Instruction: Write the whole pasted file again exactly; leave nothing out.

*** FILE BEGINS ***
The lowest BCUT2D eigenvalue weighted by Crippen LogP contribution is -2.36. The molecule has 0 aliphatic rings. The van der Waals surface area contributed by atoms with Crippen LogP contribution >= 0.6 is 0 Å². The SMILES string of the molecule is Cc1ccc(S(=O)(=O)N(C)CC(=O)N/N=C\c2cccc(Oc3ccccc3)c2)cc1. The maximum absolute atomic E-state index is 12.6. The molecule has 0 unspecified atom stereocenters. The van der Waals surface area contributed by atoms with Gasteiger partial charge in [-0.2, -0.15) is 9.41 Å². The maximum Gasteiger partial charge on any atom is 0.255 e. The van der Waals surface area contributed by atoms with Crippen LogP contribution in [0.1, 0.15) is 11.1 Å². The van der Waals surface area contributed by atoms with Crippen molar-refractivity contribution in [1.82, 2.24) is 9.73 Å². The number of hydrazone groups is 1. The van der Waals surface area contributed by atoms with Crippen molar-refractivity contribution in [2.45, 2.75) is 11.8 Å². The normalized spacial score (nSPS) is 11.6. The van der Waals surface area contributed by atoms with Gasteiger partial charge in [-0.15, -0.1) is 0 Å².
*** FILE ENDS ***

The lowest BCUT2D eigenvalue weighted by Crippen LogP contribution is -2.36. The molecule has 0 aliphatic rings. The van der Waals surface area contributed by atoms with Crippen LogP contribution >= 0.6 is 0 Å². The SMILES string of the molecule is Cc1ccc(S(=O)(=O)N(C)CC(=O)N/N=C\c2cccc(Oc3ccccc3)c2)cc1. The maximum absolute atomic E-state index is 12.6. The molecule has 0 unspecified atom stereocenters. The van der Waals surface area contributed by atoms with Gasteiger partial charge in [-0.2, -0.15) is 9.41 Å². The maximum Gasteiger partial charge on any atom is 0.255 e. The van der Waals surface area contributed by atoms with Crippen LogP contribution in [0.1, 0.15) is 11.1 Å². The van der Waals surface area contributed by atoms with Crippen molar-refractivity contribution in [1.82, 2.24) is 9.73 Å². The number of hydrazone groups is 1. The van der Waals surface area contributed by atoms with Crippen molar-refractivity contribution in [2.45, 2.75) is 11.8 Å². The normalized spacial score (nSPS) is 11.6. The van der Waals surface area contributed by atoms with Gasteiger partial charge in [-0.15, -0.1) is 0 Å².